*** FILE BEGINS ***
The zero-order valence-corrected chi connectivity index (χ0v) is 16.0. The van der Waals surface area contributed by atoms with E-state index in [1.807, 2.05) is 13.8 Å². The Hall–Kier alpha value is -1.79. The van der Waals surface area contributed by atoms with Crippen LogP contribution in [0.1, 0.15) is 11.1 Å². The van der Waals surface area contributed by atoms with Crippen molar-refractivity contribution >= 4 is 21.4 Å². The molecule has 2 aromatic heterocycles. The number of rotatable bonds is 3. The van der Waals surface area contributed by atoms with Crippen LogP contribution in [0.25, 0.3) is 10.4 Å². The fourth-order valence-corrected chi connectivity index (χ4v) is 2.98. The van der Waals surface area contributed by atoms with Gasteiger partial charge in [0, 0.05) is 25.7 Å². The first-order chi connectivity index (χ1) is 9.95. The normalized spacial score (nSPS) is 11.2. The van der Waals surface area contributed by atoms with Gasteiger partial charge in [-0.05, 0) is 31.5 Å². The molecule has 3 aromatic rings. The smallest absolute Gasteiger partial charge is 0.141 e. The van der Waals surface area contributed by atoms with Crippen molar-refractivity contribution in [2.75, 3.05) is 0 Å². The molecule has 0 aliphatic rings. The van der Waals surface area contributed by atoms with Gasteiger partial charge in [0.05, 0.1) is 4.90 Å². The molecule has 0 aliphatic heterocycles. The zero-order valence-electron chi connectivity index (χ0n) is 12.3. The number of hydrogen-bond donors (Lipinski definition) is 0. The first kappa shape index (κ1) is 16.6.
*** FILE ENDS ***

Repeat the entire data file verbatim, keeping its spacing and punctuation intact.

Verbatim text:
The zero-order valence-corrected chi connectivity index (χ0v) is 16.0. The van der Waals surface area contributed by atoms with E-state index in [1.807, 2.05) is 13.8 Å². The Hall–Kier alpha value is -1.79. The van der Waals surface area contributed by atoms with Crippen LogP contribution in [0.1, 0.15) is 11.1 Å². The van der Waals surface area contributed by atoms with Crippen molar-refractivity contribution >= 4 is 21.4 Å². The molecule has 2 aromatic heterocycles. The number of rotatable bonds is 3. The van der Waals surface area contributed by atoms with Crippen LogP contribution in [0.25, 0.3) is 10.4 Å². The fourth-order valence-corrected chi connectivity index (χ4v) is 2.98. The van der Waals surface area contributed by atoms with Gasteiger partial charge in [0, 0.05) is 25.7 Å². The first-order chi connectivity index (χ1) is 9.95. The normalized spacial score (nSPS) is 11.2. The van der Waals surface area contributed by atoms with Gasteiger partial charge in [-0.05, 0) is 31.5 Å². The molecule has 3 aromatic rings. The smallest absolute Gasteiger partial charge is 0.141 e. The van der Waals surface area contributed by atoms with Crippen molar-refractivity contribution in [2.75, 3.05) is 0 Å². The molecule has 0 aliphatic rings. The van der Waals surface area contributed by atoms with Gasteiger partial charge in [0.05, 0.1) is 4.90 Å². The molecule has 0 aliphatic heterocycles. The zero-order valence-electron chi connectivity index (χ0n) is 12.3. The number of hydrogen-bond donors (Lipinski definition) is 0. The first kappa shape index (κ1) is 16.6.